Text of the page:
Cherish retailers …
Yeah, where you’re going shopping because you’re buying something that you want to cherish or a gift to somebody else that you hope they will cherish as well. Versus the chore of retail which is like grocery shopping or filling your car with gas.
And of course, the cool thing is the trend is moving back again to smaller retailers. People are tired of the large megastores.
Yeah. The experience is changing. So malls are dying. And people are going back to the independent retailers because we don’t all want to have the same clothes and drive the same cars and wear the same shoes. In a global environment where it’s actually getting easier and easier to be your own brand. Like it’s actually becoming much easier to manufacture and build products. So if you’re a retailer and, you know, you want to have your own professional label. Like it’s still hard, but probably a lot easier than it was 10 years ago to create your own fashion label. And the software available to you to run your business. Like the eCommerce tools like, you know, the Shopifys and the Woo Commerce’s and the Magentos. And then, you know, you’re running your accounting in the cloud. So the software has lowered the bar considerably. Yeah. And so the thing that actually defines the success for a retail business is the experience, it’s the brand and the whole customer experience that you get in the store. And this is why, you know, obviously people ask me a lot around eCommerce …and how Amazon is gonna kill retail … like it’s never gonna happen. It’s never gonna happen because… you cannot replicate that physical tangible experience of a retail store online. Yeah, VR will be the next thing, but it will never be quite the same as a that experience of going hunting – the hunter-gathere type thing.
I actually think building a personal brand sometimes .. is almost easier than building a corporate brand … and you are very recognizable. You are also quite charismatic in your own way .. and I think you know that too. How useful is it to a business to have an individual that has a profile … because you’re a TedX speaker, you do lots of things, you know, does that draw people towards you? Do you think? And has it been been useful for you as an entrepreneur?
Absolutely! On multiple levels. People are more and more … and I mean by customers and team members … they want to connect with a purpose, a meaning as to why are we doing this? Like why are we building the software? or Why are we in retail? And more and more people are looking for the back story or the connection or the goal .. or the dent in the universe that you’re trying to create. And I think that’s something that happened by accident. I didn’t design it this way. But I just shared my story with as many people who would listen. I quickly realised that the more I did it, the more people just gravitated to wanting to help.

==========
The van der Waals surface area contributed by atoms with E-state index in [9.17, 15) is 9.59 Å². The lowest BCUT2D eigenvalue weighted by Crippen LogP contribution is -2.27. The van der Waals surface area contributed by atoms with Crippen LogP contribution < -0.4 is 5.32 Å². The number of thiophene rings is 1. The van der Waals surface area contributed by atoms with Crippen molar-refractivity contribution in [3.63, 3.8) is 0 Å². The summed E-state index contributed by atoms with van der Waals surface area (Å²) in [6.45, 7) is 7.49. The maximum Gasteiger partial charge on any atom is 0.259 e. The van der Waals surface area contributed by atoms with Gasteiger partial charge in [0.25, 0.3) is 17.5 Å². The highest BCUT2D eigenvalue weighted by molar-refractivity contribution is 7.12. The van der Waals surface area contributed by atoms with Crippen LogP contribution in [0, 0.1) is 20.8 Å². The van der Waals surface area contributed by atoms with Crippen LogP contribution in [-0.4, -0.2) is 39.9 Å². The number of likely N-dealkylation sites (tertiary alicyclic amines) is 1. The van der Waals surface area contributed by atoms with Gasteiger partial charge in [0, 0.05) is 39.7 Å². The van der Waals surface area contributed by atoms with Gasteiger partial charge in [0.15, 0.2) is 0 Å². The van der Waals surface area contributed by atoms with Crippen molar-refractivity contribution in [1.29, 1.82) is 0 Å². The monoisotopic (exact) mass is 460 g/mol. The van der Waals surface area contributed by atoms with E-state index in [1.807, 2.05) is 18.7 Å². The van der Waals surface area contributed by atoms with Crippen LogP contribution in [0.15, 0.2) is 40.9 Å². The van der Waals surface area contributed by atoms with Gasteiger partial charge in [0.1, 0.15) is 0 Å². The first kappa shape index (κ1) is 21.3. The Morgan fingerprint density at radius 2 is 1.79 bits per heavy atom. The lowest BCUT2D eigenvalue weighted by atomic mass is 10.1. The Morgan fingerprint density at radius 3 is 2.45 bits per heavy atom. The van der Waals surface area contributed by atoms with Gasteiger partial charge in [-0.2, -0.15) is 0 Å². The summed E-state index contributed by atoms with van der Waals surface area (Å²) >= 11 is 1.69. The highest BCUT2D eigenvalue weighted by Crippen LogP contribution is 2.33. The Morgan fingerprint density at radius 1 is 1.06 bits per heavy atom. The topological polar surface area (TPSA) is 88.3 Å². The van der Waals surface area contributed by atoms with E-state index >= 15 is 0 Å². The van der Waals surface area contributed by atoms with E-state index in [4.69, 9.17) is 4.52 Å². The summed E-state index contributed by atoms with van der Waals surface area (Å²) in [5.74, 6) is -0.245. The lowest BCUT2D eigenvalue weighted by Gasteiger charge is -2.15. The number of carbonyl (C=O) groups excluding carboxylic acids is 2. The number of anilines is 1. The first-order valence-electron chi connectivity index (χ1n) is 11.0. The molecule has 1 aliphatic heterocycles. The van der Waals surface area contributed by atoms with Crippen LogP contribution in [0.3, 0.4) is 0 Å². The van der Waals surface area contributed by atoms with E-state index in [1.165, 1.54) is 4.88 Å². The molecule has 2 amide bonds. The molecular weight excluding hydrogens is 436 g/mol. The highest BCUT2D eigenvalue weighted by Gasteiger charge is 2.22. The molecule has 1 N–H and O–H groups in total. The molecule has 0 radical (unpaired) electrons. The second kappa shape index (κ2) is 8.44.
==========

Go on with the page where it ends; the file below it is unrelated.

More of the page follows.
So that’s how I attracted the, you know, the early team members .. and this is like people just literally started coming to me saying ‘What are you doing? … and ‘I want to know how can I help you?’ And same with customers like they heard the stories about a crazy founder disrupting the industry in a good way. Yeah, making retail more dynamic. And. They were literally hunting us out as well. And it just kept going from there. So this is the other bit of advice I tell founders.
Like … tell your story every way you can. Find the thing that you’re passionate about … the part of the story that you are going to be passionate about. And that passion can be incredibly infectious. Whether it’s at a barbecue or at an event like this …find a way to get up on stage and share your story. First of all, the more you do that, the better you get at telling your story. Second of all you never know who is in the audience. Quite often you don’t even know who you’re really talking to at a BBQ. This is the funny thing. We’ve raised a lot of money over the years and we’ve brought on lots of investors. If I trace back … first of all it was never go to an event, meet an investor , pitch them an idea – and then you get a term sheet 2 weeks later. It was never anything like that. That just doesn’t happen. But if I trace back all of my experiences with my investors … the relationship started 18 months before the investment … and it was at a BBQ … or anything like this … where you just meet someone interesting and you share your story. And you spend the next 18 months building that relationship – til you get to the point where you can ask for money and they already know the back story .. and they’re just looking to give you a cheque.
So a great example of what this is like… is just after we raised a seed round, which was from Sam and Ron, … I got invited to one of these events … you know, one of the kind of like startup pitch events where you get a five minute window, whatever it is, to pitch your idea to an audience. And so I did a few of those … and I did one in San Francisco. And which it was called Cloud Connect. And like Ven didn’t even really exist. I had the video and some pretty looking screenshots. I was frantically building the software. And I got into the finals of this. I didn’t win. But just the experience of being able to get up and talk about your idea and do the pitch …. was an incredibly valuable experience. And then out of that, just out of the Blue, I had this German fellah reach out to me … who’d seen the Vend pitch. And he was like … ‘Wow, this is really interesting … I want to talk to hear more about it!’
In the next instalment – episode 4 of 7 part series, Vaughan explains why founders should tell their story and pitch to people wherever they find themselves. And he explains why he feels his Mum, Pam Fergusson, was the key to his success – and why she was the source of his desire to help every kid in New Zealand become confident with technology.
You’ve been listening to 14 minutes of SaaS. Thanks to Mike Quill for his creativity and problem solving skills and to Ketsu for the music. This episode was brought to you by me, Stephen Cummins. If you enjoy the podcast, please don’t forget to share it with your network, subscribe to the series and give the show a rating.